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Old 02-08-2017, 05:09 AM   #16
alpobergman
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You know what they say...always start small and make your way up! But if you feel like you are ready for the big stuff, then just do it.
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Old 02-12-2017, 09:43 AM   #17
gorillaonabike
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Originally Posted by alpobergman View Post
You know what they say...always start small and make your way up! But if you feel like you are ready for the big stuff, then just do it.
I 100% agree. Go for it!
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Old 02-16-2017, 07:27 PM   #18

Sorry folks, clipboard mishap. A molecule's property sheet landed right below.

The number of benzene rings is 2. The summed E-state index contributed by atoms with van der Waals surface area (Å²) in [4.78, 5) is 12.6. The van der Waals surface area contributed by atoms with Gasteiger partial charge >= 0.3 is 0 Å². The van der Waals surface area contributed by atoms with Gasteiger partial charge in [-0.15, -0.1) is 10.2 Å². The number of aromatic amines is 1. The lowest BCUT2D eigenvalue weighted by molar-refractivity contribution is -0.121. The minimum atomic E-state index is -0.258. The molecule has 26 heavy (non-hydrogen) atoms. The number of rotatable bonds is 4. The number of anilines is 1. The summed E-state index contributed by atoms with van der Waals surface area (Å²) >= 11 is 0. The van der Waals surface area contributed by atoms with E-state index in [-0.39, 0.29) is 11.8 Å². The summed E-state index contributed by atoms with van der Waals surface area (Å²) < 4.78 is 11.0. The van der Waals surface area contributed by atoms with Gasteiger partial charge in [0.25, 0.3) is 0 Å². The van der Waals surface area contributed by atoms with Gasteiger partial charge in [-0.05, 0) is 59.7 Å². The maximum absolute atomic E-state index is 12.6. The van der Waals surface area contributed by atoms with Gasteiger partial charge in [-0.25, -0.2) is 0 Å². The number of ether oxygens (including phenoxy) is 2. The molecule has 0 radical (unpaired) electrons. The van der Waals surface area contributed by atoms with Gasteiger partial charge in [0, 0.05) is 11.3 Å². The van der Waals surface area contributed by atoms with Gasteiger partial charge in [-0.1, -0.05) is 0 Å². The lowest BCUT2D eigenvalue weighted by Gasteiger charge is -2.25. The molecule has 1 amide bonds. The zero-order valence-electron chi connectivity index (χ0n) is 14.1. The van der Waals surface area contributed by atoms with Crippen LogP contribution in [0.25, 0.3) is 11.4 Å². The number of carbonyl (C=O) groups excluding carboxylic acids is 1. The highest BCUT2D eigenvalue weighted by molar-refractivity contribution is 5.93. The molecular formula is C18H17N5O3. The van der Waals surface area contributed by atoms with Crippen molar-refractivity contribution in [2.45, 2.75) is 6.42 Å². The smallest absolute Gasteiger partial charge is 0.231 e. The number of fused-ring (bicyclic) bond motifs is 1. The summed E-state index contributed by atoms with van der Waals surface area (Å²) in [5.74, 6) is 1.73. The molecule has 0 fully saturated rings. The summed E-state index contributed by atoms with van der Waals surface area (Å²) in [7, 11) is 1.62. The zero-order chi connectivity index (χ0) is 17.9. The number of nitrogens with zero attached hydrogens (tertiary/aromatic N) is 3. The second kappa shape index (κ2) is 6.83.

Alan Smithee
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Nah go straight for the feature. Trust me, I make movies.
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Old 02-21-2017, 01:36 AM   #19
texaslaw1975
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I'm more concerned that none of the shorts had merit and that you don't know anything about lenses.

$300K a large amount of money and it can go away crazy fast. Whether you are doing shorts or playing around, don't start spending money that you don't consider play money until you know what you are doing... however you get there.

Get the camera that you want to use. Get some good lights. Get things that you will keep and that have long term use and practice, practice, practice.

I'm most concerned that you aren't shooting, playing, experimenting, etc. If you were serious, you would be. Talking about shooting a feature at this point is kinda nuts. Like someone that had three swimming lessons (but nothing of merit) saying they don't want to swim at the pool but they are thinking about swimming the English Channel.